Do children need to be vaccinated against COVID-19?

Children have so far been able to evade the worst effects of COVID-19, but this could be changing as new variants and other factors seem to be putting more at risk.

  • 19 May 2021
  • 5 min read
  • by Priya Joi
Two girls are seen in this image taken in a Village in Rajasthan, India – Gavi/2021/Benedikt v.Loebell
Two girls are seen in this image taken in a Village in Rajasthan, India – Gavi/2021/Benedikt v.Loebell


Until now, children were largely protected from illness or death from COVID-19, often showing very mild symptoms if any. But new variants that have evolved over the past year seem to be able to affect children far more, and countries like Brazil are seeing unusually high death rates from COVID-19 in children.

Last September, the World Health Organization (WHO) said that only 8.5% of COVID-19 cases were in children. One explanation put forward was that children’s ‘naïve’ immune systems were able to mount stronger responses to the virus, neutralising the threat much more quickly.

UNICEF has warned that despite children being increasingly affected by COVID-19, the indirect effects of the pandemic are just as devastating.

New variants, new risks

But towards the end of 2020, new variants of COVID-19 began to emerge. The UK’s New and Emerging Respiratory Virus Threats Advisory Group (NERVTAG) tracked a UK variant that became the dominant strain in parts of the country, and that also seemed to be capable of infecting children more than previous strains had. This new ability was attributed to mutations that changed the way the virus entered cells.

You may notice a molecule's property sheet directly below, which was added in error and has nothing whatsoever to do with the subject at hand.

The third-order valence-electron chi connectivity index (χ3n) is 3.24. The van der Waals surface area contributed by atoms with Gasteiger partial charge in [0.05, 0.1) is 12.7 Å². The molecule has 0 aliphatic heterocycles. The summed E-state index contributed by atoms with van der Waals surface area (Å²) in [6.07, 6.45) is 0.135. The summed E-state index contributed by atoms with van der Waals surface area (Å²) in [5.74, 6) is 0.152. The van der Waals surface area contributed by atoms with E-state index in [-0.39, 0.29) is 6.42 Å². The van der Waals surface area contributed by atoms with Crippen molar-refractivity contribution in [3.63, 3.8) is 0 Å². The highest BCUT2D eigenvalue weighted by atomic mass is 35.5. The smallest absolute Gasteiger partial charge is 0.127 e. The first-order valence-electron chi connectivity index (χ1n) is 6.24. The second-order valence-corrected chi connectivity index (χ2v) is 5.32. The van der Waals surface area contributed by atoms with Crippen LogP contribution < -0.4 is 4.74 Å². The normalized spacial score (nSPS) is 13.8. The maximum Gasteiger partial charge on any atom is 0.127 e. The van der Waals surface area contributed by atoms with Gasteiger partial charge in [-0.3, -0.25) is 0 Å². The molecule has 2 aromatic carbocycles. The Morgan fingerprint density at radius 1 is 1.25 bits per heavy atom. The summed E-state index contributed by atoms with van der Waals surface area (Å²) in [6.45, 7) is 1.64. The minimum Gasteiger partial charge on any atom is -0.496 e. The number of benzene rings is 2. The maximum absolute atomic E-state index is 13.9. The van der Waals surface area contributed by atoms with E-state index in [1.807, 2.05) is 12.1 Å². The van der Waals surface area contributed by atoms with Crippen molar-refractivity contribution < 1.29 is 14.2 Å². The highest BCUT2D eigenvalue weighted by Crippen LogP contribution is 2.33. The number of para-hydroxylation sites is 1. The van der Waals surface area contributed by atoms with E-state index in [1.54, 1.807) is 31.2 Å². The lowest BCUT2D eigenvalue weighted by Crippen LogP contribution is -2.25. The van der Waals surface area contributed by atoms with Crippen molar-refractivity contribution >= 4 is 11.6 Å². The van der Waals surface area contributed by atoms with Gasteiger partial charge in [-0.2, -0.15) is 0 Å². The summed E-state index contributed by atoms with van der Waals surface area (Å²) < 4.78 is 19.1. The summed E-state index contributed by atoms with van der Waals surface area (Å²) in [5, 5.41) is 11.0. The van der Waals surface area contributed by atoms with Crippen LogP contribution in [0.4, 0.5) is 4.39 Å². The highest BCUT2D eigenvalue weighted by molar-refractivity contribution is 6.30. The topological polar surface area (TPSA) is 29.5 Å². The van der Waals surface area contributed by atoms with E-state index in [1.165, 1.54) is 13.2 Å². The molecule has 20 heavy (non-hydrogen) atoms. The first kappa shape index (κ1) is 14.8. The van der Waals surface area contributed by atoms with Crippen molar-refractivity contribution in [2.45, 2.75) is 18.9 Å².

Now, a new Indian variant seems to be affecting children almost as much as adults. Although there is not enough data yet to say whether the proportion of children affected has increased along with absolute numbers, anecdotal reports indicate that this second wave is more severe in kids. In March, a UNICEF report estimated that in 2020 India had the highest number of COVID-19-related deaths among children under five years of age in South Asia.

Singapore has also had a sudden spike in COVID-19 cases, with the outbreak spreading among hundreds of thousands of low-paid foreign labourers living in tightly packed dormitories. The country said that the Indian variant that is circulating in much of Asia is affecting children more than previously, and it is preparing to shut schools this week as a result.

As adults get vaccinated, children make up a higher proportion

As vaccination rolls out among adults, it is not surprising that children make up a greater proportion of those affected. In the United States, a year ago children made up 3% of cases; now the American Academy of Paediatrics says that proportion is 22.4%, in part because of a loosening of restrictions and school activities returning to normal. It could also be that the mammoth task of responding to the pandemic when it first started meant that data on children was not being collected as rigorously, as they seemed to be least at risk.